Friday, March 23, 2007

In Israel




More foreign reportage... published in the thefirstpost this week...



The World's Biggest Fire Drill



The siren rings out across the Armenian quarter of Old Jerusalem. I've been expecting it, so I am unfazed, but passing tourists look alarmed. Their fear grows, as other sirens join in.

It's 2pm, on Tuesday March 20th, and these sirens are wailing throughout Israel: along the beachfront boulevards of Tel Aviv, in the ancient streets of Nazareth, in the sun-baked villages above the Dead Sea.

Thankfully, the sirens aren't for real. Today Israel is conducting the "largest civil defense exercise" in its history. Along with the klaxons, teams from the army, the Home Guard, and the emergency services are rehearsing their response to "mega-terror" and "non-conventional" scenarios. Which is code for chemical or nuclear attacks.

It seems a little extreme. But as I have discovered - travelling around Israel in the past two weeks - Israel as a nation is extremely anxious.

These feelings extend from left to right. During this fortnight I've talked to hippies, peace activists, soldiers, and Likudniks, and they all give the same impression. They sometimes talk tough but they always act frightened.

The reasons for this fear are threefold. The perceived defeat of the Israeli Army in last year's war with Hezbollah has shaken the once solid faith in the Jewish army's invincibility. As one soldier ruefully put it to me, 'when you look at it, we haven't actually won a war since Yom Kippur'.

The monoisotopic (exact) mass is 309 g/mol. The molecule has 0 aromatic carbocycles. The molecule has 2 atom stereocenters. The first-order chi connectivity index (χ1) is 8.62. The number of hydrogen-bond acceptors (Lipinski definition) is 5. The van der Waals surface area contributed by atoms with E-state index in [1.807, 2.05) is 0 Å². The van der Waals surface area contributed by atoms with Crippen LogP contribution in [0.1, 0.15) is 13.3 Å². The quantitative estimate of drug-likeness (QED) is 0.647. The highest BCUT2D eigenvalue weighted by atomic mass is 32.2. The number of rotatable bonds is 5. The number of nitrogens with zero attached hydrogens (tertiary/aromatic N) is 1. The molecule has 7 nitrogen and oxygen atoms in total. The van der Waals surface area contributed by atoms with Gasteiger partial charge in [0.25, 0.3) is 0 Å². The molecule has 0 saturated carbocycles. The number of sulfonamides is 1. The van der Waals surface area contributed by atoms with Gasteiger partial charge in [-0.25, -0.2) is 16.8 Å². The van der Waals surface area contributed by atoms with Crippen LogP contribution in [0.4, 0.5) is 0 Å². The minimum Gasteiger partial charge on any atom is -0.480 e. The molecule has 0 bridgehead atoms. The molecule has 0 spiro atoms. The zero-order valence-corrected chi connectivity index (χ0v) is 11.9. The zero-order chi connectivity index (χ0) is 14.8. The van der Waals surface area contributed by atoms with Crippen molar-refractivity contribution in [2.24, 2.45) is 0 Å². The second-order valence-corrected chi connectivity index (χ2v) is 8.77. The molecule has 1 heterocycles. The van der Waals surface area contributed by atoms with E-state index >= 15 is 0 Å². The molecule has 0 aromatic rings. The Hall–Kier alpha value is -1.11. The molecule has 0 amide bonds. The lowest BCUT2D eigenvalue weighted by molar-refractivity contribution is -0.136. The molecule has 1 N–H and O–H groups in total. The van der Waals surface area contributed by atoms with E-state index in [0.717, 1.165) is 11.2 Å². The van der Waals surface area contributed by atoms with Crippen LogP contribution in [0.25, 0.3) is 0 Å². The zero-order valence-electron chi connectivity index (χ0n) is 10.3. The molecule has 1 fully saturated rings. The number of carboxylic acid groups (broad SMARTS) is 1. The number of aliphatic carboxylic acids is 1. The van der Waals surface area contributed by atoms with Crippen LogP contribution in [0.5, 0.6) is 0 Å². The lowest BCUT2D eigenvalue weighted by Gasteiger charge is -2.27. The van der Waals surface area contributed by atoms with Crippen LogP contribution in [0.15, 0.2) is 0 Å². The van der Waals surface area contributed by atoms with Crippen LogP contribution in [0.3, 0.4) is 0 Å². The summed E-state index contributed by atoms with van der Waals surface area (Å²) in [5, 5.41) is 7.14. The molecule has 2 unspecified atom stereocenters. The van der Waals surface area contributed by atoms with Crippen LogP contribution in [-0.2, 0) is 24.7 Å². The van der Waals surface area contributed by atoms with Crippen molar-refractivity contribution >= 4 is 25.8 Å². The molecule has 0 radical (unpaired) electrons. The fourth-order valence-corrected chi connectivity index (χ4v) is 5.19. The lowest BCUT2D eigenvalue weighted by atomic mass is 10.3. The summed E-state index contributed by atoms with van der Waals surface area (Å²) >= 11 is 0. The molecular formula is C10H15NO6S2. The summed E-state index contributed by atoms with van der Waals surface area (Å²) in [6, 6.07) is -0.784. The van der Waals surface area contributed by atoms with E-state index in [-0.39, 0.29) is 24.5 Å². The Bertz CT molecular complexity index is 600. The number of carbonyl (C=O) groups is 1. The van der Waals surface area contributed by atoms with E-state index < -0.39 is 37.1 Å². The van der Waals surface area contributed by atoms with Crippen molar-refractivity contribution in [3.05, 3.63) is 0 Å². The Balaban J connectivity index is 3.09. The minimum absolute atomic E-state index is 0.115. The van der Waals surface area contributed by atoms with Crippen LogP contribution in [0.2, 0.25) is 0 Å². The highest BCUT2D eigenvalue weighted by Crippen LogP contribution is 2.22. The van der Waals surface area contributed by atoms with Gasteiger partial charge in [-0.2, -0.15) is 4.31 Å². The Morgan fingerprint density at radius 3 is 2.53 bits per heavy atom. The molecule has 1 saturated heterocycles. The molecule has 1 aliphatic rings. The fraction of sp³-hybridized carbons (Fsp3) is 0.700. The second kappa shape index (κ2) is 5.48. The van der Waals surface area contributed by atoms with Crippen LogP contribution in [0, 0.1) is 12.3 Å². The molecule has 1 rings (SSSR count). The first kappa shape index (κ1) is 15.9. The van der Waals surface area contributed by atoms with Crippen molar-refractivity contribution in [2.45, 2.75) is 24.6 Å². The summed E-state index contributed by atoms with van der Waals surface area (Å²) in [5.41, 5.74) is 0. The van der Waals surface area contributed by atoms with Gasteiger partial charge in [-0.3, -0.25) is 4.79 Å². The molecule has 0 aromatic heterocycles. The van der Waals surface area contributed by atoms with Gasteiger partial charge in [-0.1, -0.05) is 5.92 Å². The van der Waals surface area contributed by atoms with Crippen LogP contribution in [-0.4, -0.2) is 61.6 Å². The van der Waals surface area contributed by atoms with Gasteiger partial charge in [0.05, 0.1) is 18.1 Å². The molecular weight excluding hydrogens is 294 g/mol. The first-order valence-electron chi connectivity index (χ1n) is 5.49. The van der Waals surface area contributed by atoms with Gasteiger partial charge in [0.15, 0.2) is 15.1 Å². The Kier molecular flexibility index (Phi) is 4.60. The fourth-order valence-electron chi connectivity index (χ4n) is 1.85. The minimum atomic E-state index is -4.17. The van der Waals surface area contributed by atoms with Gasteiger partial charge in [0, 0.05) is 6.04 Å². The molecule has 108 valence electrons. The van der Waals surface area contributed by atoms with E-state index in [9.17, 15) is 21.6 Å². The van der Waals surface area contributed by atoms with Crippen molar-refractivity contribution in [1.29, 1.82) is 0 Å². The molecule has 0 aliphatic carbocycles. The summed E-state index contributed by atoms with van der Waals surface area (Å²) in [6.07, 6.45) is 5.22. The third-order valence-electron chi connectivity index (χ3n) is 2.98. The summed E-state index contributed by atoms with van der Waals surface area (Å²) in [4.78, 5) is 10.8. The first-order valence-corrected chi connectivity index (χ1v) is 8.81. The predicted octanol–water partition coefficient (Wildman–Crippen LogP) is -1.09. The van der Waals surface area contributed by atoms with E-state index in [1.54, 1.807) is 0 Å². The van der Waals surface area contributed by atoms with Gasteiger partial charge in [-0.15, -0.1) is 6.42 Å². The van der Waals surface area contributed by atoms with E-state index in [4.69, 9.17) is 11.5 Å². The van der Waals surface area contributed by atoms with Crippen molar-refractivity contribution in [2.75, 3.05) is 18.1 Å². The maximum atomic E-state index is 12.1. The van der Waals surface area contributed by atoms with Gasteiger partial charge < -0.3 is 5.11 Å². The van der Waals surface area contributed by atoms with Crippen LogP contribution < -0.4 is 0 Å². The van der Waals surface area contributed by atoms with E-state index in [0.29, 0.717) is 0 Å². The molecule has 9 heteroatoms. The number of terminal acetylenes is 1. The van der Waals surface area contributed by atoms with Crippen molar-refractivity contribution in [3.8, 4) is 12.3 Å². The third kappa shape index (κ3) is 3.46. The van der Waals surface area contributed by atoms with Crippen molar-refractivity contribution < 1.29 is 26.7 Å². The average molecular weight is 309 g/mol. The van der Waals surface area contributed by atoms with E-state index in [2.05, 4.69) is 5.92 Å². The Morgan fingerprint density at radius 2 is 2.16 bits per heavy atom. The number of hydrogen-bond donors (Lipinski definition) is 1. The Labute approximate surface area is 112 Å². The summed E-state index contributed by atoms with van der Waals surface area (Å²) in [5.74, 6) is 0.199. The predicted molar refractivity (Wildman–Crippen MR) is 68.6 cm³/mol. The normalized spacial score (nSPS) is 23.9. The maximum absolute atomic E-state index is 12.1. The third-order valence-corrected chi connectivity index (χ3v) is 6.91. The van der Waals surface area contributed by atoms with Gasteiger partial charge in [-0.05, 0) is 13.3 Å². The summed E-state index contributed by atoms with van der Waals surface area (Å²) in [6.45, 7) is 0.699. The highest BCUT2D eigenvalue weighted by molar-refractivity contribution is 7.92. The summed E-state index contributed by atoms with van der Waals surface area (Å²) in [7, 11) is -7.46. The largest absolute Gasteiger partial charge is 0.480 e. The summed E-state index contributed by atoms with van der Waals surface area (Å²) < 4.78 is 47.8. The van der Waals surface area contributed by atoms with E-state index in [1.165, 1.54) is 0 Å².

Another factor is Iraq. Israelis believed that the removal of Saddam, who funded Muslim terrorists, would benefit their security. Instead it has created more chaos, and weakened Israel's great protector, the United States.

Finally, there is Iran: emboldened and energised, and soon to have nukes. This last is the chief worry gnawing away at Israelis. The Jewish state alone cannot take on Iran. The USA might be unwilling to strike at Tehran, following the Iraq debacle. In a few years Israel might be facing the first proper threat to her existence since the war of independence in 1948.

Yesterday I had lunch with a top Tel Aviv civil servant. He admitted he used to be a hardcore Zionist. But now? 'For the first time', he told me, 'I wonder if we will survive. Now I think the only hope is peace. Just give us someone, anyone, to talk to. We are desperate for a solution.'

Here in old Jerusalem, the sirens are over. The monks go back to their monasteries. And the tourists shuffle once more along the Via Dolorosa. Some may wonder if Israel is taking the same route.

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